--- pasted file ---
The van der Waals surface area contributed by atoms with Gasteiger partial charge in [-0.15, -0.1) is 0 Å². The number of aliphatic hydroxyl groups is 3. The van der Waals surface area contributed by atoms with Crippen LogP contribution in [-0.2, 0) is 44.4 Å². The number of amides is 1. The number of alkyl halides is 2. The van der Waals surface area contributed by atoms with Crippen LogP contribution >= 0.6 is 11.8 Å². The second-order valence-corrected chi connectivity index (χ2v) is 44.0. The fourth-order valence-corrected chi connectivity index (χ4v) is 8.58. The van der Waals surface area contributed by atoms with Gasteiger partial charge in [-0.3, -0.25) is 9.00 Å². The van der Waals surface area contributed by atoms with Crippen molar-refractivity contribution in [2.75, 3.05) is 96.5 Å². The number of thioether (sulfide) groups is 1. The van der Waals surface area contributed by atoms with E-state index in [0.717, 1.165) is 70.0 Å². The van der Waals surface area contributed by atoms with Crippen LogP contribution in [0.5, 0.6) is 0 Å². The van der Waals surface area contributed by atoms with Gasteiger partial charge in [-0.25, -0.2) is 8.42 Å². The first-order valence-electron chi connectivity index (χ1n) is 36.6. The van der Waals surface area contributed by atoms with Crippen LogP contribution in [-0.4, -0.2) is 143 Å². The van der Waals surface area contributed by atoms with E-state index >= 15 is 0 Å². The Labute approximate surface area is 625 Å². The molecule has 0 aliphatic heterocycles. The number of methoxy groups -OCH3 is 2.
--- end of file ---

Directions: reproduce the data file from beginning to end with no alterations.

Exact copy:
The van der Waals surface area contributed by atoms with Gasteiger partial charge in [-0.15, -0.1) is 0 Å². The number of aliphatic hydroxyl groups is 3. The van der Waals surface area contributed by atoms with Crippen LogP contribution in [-0.2, 0) is 44.4 Å². The number of amides is 1. The number of alkyl halides is 2. The van der Waals surface area contributed by atoms with Crippen LogP contribution >= 0.6 is 11.8 Å². The second-order valence-corrected chi connectivity index (χ2v) is 44.0. The fourth-order valence-corrected chi connectivity index (χ4v) is 8.58. The van der Waals surface area contributed by atoms with Gasteiger partial charge in [-0.3, -0.25) is 9.00 Å². The van der Waals surface area contributed by atoms with Crippen molar-refractivity contribution in [2.75, 3.05) is 96.5 Å². The number of thioether (sulfide) groups is 1. The van der Waals surface area contributed by atoms with E-state index in [0.717, 1.165) is 70.0 Å². The van der Waals surface area contributed by atoms with Crippen LogP contribution in [0.5, 0.6) is 0 Å². The van der Waals surface area contributed by atoms with Gasteiger partial charge in [-0.25, -0.2) is 8.42 Å². The first-order valence-electron chi connectivity index (χ1n) is 36.6. The van der Waals surface area contributed by atoms with Crippen LogP contribution in [-0.4, -0.2) is 143 Å². The van der Waals surface area contributed by atoms with E-state index >= 15 is 0 Å². The Labute approximate surface area is 625 Å². The molecule has 0 aliphatic heterocycles. The number of methoxy groups -OCH3 is 2.